As a result, initiatives to ensure staff aren’t burning out, are kept safe and are happy are being implemented. Among those recruitment and culture initiatives is offering higher wages, so costs of operations are going up. 

That, Bal said, makes automation more important than ever. Production shifts that were running nonstop decorating cakes by hand can implement simple cake decorating automation through standalone systems like the COM or through fully automated systems like the ACIS, SKIL or Flex line. 

That makes it possible for management to still meet production quotas without sacrificing the mental or physical health of their staff. Repetitive hand movements (twisting or turning roundtables or cake icers or squeezing bags) are replaced with automation that ices, borders and writes on a cake reducing injury and strain. 

Solving the problem of human error

Another trend Unifiller is keeping a close eye on is tighter quality control — specifically, leveraging pumping, portioning and decorating lines to offer a practical solution to the problem of human error.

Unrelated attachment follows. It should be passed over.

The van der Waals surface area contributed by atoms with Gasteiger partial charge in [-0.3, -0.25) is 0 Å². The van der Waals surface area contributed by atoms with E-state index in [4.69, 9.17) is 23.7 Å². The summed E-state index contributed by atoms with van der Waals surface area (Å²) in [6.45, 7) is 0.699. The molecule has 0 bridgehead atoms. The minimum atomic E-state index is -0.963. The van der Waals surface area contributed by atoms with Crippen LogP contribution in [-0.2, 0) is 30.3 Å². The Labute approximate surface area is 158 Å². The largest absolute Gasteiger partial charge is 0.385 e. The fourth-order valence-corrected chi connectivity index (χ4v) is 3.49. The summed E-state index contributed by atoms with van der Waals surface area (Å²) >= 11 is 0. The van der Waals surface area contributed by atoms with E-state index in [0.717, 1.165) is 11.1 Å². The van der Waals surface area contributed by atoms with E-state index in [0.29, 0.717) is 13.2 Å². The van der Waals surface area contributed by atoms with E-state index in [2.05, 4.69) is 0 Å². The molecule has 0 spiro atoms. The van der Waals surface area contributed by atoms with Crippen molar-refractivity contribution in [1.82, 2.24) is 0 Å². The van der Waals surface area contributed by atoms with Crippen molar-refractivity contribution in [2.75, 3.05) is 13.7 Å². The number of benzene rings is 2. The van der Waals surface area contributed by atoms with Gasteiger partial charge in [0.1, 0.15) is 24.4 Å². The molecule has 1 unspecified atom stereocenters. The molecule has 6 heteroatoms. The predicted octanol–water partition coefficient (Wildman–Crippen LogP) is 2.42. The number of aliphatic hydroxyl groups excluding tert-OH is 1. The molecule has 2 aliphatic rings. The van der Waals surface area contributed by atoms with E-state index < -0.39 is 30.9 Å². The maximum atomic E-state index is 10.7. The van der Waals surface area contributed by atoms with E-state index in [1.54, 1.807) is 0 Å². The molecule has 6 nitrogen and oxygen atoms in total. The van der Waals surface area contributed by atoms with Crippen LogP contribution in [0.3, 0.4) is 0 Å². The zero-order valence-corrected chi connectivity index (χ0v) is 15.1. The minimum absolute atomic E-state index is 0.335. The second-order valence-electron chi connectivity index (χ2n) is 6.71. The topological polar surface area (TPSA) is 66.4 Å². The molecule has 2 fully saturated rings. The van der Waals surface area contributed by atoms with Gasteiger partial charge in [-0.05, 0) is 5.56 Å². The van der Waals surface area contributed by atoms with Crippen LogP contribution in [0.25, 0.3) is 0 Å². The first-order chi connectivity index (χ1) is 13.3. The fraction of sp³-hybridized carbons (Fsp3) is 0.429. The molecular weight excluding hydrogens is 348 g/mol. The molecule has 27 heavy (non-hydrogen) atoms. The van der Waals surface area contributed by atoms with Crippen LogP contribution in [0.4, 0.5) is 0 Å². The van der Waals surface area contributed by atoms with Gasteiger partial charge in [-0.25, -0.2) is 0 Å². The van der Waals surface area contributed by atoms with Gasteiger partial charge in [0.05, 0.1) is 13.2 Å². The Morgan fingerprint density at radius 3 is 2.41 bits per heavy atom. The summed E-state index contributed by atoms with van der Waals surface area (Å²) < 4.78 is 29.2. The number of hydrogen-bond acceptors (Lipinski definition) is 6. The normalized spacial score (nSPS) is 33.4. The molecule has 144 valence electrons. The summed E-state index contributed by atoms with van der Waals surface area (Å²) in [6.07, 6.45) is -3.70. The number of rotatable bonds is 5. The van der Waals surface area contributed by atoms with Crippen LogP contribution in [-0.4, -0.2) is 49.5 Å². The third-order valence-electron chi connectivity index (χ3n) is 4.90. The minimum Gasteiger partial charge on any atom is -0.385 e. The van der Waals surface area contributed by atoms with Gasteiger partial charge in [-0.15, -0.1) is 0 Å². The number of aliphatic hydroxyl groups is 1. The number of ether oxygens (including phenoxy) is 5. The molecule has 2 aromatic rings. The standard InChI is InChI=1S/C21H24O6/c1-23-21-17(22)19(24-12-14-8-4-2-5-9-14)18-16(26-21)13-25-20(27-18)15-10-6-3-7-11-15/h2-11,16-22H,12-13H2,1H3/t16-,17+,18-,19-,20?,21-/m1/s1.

“Workers  tire, burn out, get distracted or lack consistency. We’re staying on top of this by offering servo depositors that can be programmed to always meet specific and repetitive product parameters.”

The company has also seen the rising popularity of servo-driven machines with programmable logic controllers (PLC). The addition of these technologies helps companies save and repeat processes, gain speed, reduce changeup time, and improve product consistency. 

“Servo- based depositors aren’t affected by fluctuating air pressure from the compressed air system and are able to give the most consistent and repeatable depositing solutions,” Bal said. “In addition to benefits like recipe storage and higher output, servo-driven machines offer the opportunity for sites to integrate various processes and systems. The advantage of system integration – using software – is that site operators can access and manage the whole line at the touch of a button and standardize processes.”